When I was a student, my own introduction and initiation into the theory of modular forms came in four stages: I had a mathematical life-changing experience in a reading course on part of Weil’s gorgeous book, Elliptic Functions According to Eisenstein and Kronecker, with V. S. Varadarajan. Then I attended a seminar on modular forms brilliantly run by Basil Gordon. My PhD advisor, Audrey Terras, had me learn Hecke theory from his famous 1938 IAS lecture notes. Finally, I wrote my thesis with Terras on modular forms, Dirichlet series, and representation theory. The upshot of this personal history is that I have a great love for these miraculous things to this day, even as I have not had occasion to work with them lately, at least not directly.
Still, modular forms are everywhere, even if they manage to disguise themselves a bit. Perhaps the most telling example of this surreptitiousness is the fact that they manage to sneak into representation theory in subtle and varied ways, and then proceed to make their presence felt. Here there are three things that we need to mention right off, namely, the prelude to everything presented in Tate’s 1950 thesis written with Emil Artin (included as the last chapter of Cassels-Fröhlich, Algebraic Number Theory), the nigh-on indispensable discussion of this business by Gel’fand, Graev, and Piatetskii-Shapiro in Representation Theory and Automorphic Forms, and then the Langlands Program. This covers a huge amount of very serious and deep modern number theory — and then some: the old borders are getting harder and harder to find.
The book under review is an excellent introduction to this part of number theory, geared to graduate students or accelerated and enthusiastic advanced undergraduates: Deitmar stresses the need for “some knowledge of algebra and complex analysis … [acquaintance] with group actions and the basic theory of rings … [the ability to] apply the residue theorem … [and (recommended)] knowledge of measure and integration theory.” He employs the usual device of “collect[ing] these facts [about measure and integration] in an appendix. So the stage is set, and the audience has been defined.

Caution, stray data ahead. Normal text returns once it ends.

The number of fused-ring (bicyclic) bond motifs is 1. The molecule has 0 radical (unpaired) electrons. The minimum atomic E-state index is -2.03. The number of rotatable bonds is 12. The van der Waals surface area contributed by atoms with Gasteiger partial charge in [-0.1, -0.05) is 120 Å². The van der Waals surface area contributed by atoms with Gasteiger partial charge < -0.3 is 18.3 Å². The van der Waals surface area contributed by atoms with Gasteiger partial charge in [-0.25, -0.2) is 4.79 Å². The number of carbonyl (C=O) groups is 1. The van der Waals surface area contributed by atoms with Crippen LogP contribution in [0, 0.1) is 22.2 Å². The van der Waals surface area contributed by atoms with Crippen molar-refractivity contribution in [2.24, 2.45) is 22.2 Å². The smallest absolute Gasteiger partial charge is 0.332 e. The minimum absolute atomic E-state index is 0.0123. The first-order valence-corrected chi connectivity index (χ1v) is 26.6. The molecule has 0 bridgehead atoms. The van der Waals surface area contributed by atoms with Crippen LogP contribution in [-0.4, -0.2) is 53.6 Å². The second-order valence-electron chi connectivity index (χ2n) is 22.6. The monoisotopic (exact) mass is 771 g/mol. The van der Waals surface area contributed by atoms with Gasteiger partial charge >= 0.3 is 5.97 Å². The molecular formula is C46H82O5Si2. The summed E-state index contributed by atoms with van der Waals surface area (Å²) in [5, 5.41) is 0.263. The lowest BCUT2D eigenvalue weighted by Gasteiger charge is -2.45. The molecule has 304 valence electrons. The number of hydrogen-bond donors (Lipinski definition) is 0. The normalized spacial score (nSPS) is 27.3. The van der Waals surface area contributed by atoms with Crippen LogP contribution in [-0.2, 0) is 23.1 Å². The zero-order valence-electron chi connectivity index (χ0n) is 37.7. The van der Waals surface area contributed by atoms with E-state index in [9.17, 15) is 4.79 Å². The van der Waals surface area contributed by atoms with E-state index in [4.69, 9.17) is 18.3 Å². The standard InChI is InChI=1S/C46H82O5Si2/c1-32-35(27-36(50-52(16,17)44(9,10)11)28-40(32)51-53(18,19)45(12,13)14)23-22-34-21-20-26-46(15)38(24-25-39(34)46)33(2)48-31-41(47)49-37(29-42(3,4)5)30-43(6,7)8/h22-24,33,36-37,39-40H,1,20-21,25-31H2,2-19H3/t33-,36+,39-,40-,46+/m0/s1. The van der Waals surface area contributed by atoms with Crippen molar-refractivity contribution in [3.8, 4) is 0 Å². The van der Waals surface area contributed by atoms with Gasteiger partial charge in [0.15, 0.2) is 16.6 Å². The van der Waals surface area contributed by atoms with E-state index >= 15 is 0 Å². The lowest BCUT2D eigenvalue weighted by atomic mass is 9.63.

What does the reader get? Well, Deitmar is explicit about the fact that he proposes to focus on “the interrelation between automorphic functions and L-functions” and the book indeed moves in this direction very effectively. In three initial chapters, Deitmar starts with a compact and complete discussion of the basic themes of doubly periodic functions, modular forms for SL2(Z), and representations of SL2(R), and in the process manages to do justice to, e.g., Eisenstein series, Hecke operators, congruence subgroups, and Maass wave forms. The third chapter on SL2(R) is in itself a particularly welcome discussion: it is very proper to have this material included early on, woven into the fabric of the presentation. It obviates the reader having to go to, e.g., Lang’s book (titled SL2(R), in fact), where the coverage is obviously far more expansive. Additionally, Deitmar is keen to put in a proper dose of Lie theory, which is of course the right move.
Right after all this, Deitmar hits locally compact groups, i.e. p-adic analysis. After discussing the adèles and idèles and Fourier analysis, he goes on to Tate’s famous thesis: L-functions ascendant. The book’s final two chapters throw out all the stops: automorphic repesentations of GL2(A), the 2-dimensional general linear group over the adèles, and, lastly, automorphic L-functions. What a line-up!
It is worth mentioning that one major reason for the burgeoning (and undiminished) popularity of modular forms (and, more generally, automorphic representations), in addition to their role in the Langlands Program, is the mid-1990s proof of Fermat’s Last Theorem by Andrew Wiles, or, more precisely, his (and Taylor’s) settling of the Shimura-Taniyama-Weil Conjecture to the effect that all rational elliptic curves are modular. This opened up the flood-gates, of course, and the ensuing cataract of mathematical activity is still going strong. Although Deitmar’s book does not get into Wiles’ work, and only mentions the Langlands Program en passant (p. 77), these deep parts of modern mathematics are unquestionably knocking on the door.
The book comes equipped with nice exercise sets and a collection of strategically placed “Remarks” which will guide the reader to more advanced sources and provide him a broader and more organic perspective on the field. Accordingly, a novice who works his way through Automorphic Forms will find himself more than prepared for the next phase of work in this irresistibly beautiful part of mathematics.
Michael Berg is Professor of Mathematics at Loyola Marymount University in Los Angeles, CA.